I came across Sharon on Twitter. She is the founder of the Fruitshare initiative. It is an internet-based project where people with surplus garden fruit can share their harvests – a great way to minimise waste and encourage local food sustainability. The project is non-profit making and has now been re-developed in partnership with Orange Pippin, an online resource for apples and orchards run by Richard Borrie. Being someone who hates waste and loves having a go at fruit growing, I fell in love with the project immediately and took the opportunity to ask Sharon some questions about her ongoing plans.
What’s your motivation behind the Fruitshare initiative?
As a professional gardener, I see so much fruit going to waste in people’s gardens and every autumn I become completely overwhelmed with their fruit. Determined not to let it go to waste I return home with bags full of apples, plums, damsons, even crab apples and sloes. I then become manic in the kitchen making pies, puddings and preserves…followed by handing over the rest at unsuspecting family and friends. There’s always so much of it.
Finally something struck me…how much garden-grown fruit is actually going to waste up and down the country? There must be tonnes upon tonnes. http://www.fruitshare.net is my little solution to help make the most out of the country’s forgotton fruits by allowing people to post their surpluses on to the fruitshare website.
What are your key stats at the moment and what are you hoping to achieve?
Fruitshare is a new initiative and building up the number of registrants is the key to its success. Currently we have around 600 registrants [including both Seekers and Sharers] from around the world. Spreading the word about Fruitshare is our current mission to help increase awareness of the initiative and the number of registrants.
I would like Fruitshare to grow and grow each season, eventually becoming the first port of call for people with surplus fruits to share. I would like to develop Fruitsharing events in areas up and down the country to help promote the project and bring local people together. Fruitsharing events that celebrate all aspects of harvest time from fruit sharing, apple tasting, fruit identifying, jam-making and juicing workshops…I have lots of dreams for Fruitshare.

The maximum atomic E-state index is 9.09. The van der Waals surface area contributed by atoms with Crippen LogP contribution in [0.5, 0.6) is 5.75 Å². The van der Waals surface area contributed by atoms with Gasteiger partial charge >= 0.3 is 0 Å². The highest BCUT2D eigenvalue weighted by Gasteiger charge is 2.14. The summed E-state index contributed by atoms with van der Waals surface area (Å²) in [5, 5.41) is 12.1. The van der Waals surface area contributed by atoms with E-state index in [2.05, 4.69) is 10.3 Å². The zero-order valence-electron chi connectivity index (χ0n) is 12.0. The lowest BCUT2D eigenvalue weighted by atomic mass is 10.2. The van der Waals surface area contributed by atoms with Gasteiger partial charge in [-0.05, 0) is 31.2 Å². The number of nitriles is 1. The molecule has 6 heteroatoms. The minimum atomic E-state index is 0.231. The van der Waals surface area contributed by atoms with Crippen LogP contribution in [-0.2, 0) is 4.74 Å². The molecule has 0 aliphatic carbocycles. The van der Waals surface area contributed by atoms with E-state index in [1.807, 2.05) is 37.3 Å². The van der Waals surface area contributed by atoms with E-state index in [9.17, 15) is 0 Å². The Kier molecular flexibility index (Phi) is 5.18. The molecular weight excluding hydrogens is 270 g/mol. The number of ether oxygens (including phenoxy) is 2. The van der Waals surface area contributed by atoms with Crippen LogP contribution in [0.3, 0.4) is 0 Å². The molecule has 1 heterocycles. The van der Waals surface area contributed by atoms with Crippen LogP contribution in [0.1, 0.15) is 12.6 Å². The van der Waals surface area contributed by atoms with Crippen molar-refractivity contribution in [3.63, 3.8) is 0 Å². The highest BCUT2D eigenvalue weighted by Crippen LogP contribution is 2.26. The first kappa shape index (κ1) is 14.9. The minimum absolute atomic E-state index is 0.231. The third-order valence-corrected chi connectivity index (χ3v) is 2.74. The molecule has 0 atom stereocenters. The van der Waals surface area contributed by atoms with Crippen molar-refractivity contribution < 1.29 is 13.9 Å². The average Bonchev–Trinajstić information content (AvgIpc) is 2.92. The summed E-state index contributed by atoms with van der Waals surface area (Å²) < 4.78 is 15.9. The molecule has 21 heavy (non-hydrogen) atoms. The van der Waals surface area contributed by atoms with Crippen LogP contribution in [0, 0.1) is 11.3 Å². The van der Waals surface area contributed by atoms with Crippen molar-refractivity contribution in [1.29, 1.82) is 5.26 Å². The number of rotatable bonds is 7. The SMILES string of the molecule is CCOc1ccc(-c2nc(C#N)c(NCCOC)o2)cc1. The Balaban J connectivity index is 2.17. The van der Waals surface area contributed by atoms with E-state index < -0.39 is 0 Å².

Do you have any tips for those who would like to start growing fruit at home or in their allotment?
Fruit is remarkably easy to grow, more so than vegetables. It is even easier then caring for a lawn, honestly. Most fruit is tough and forgiving and will in most cases reward you with abundant crops. The reasons for this is that fruit comes in reliable fuss-free forms such as perennials, canes, shrubs and trees, and, once happy in their position, will just get on with the growing whether you’re around to carefully tend or not.
Strawberries are one of the easiest to start with. Simply source some good specimens from your local nursery or get yourself some free ones and plant into your border, raised bed or container. As long as they are watered and get some sunlight they will grow on to produce an abundance of deliciously sweet strawberries.
The most important element to growing fruit successfully has to be situation; a sunny aspect is a must. There are plants that will fruit in the more shady positions like rhubarb and raspberries, but as a general rule of thumb, a sunny place is the way to go.
For more tips on growing fruit see Sharon’s blog.
What’s your favourite fruit harvest and why?
Gosh, that’s a difficult one. A patch of home-grown, sweet, juicy strawberries is probably my favourite fruit harvest. Supermarket-bought varieties are nowhere near as tasty as strawberries picked fresh from your garden. They’re also the easiest to grow.
If you’d like more information about Sharon or the Fruitshare initiative, you can get in touch via her website.